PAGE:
1. You are such a good photographer. I don’t know what happens to me when I go outside. I find it really hard to make a good shot when I can not tweak and alter the scene. It makes me sound like a control freak! Ha ha


      2. What camera+lenses do you use when you go outside?
        Sometimes having a different lens helps with the composition a lot. A lot of the tweaking happens after the photo is taken as well, editing is a big part of digital photography, as was the darkroom in the film days. I’d love to try film at some point, looks fun! 🙂


      3. I have a Nikon 5200. The lenses I have are a Macro, an 18-55mm and a telephoto. I would give you more details about the telephoto but my cat Josef is on my lap and I cant get up!
        I do wonder if I am just more suited to close work, I get overwhelmed by the great outdoors and can not see that I can capture anything which a thousand others have not already done better than I could ever do. I feel that when I look at a scene that there is probably only a couple of good ways to shoot it and I would not be introducing anything different.
        I don’t know if I am making sense. I want to develop, but I keep on going close and putting colours together the way I did on my post today and it feels a bit like making a painting………I must find a way to do the outdoors and make it mine.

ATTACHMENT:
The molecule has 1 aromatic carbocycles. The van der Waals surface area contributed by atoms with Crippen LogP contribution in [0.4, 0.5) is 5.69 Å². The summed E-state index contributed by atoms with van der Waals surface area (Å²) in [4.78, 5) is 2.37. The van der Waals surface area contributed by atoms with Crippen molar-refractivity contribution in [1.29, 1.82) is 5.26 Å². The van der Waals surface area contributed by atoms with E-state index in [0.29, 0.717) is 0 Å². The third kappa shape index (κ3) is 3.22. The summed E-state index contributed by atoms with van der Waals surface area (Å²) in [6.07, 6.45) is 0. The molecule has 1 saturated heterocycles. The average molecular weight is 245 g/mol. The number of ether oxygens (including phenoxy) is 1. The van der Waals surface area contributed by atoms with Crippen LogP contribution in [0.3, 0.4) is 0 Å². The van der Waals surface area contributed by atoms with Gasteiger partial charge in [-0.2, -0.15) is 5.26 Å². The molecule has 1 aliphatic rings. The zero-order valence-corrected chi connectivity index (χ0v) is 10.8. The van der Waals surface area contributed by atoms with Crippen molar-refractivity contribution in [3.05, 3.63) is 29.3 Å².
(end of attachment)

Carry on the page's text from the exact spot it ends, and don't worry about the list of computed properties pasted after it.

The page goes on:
Liked by 1 person

      4. Ah that’s a very good little camera, I know it well. In fact, all of the Iceland photos on my blog were taken using a D5200. The combination of lenses you have plus a crop-sensored camera is well suited to macro and wildlife shots.
        Your photos are really well composed, the colours are vivid, and subjects very sharp, I think that many will be envious of your eye for the aesthetics of everyday life.
        I’m sure all digital photographers are on a similar learning curve, thousands of flat, bog-standard shots still fill my SD cards haha. It is exceedingly difficult to have original ideas when shooting iconic landscapes. I think it’s just a matter of taking what pleases you. Also I felt there is pleasure in learning how to, and being able to recreate shots that I liked, I enjoy learning about the techniques involved to achieve a certain look.
        I would say most of my shots are far from original, and if they did look that way, it was probably because of my startling lack of knowledge with regards to composition 😛


  3. Great hoodoos Le! Such a cool name for such special rock formations. I heard many Americans telling me they prefered Bryce Canyon to the Grand Canyon, what do you think about that?

    I love that little chipmunk btw, very cute 🙂


  4. Absolutely stunning shots ~ and Bryce is on my agenda for late summer this year. Enjoyed this introduction via your writing and of course great photography… Cheers!


  5. I agree with you that Bryce Canyon is a must! We just got back from there as well and I am about to post about it. You got fabulous shots looking up at the hoodoos. I really am enjoying my visit over here!

    Liked by 1 person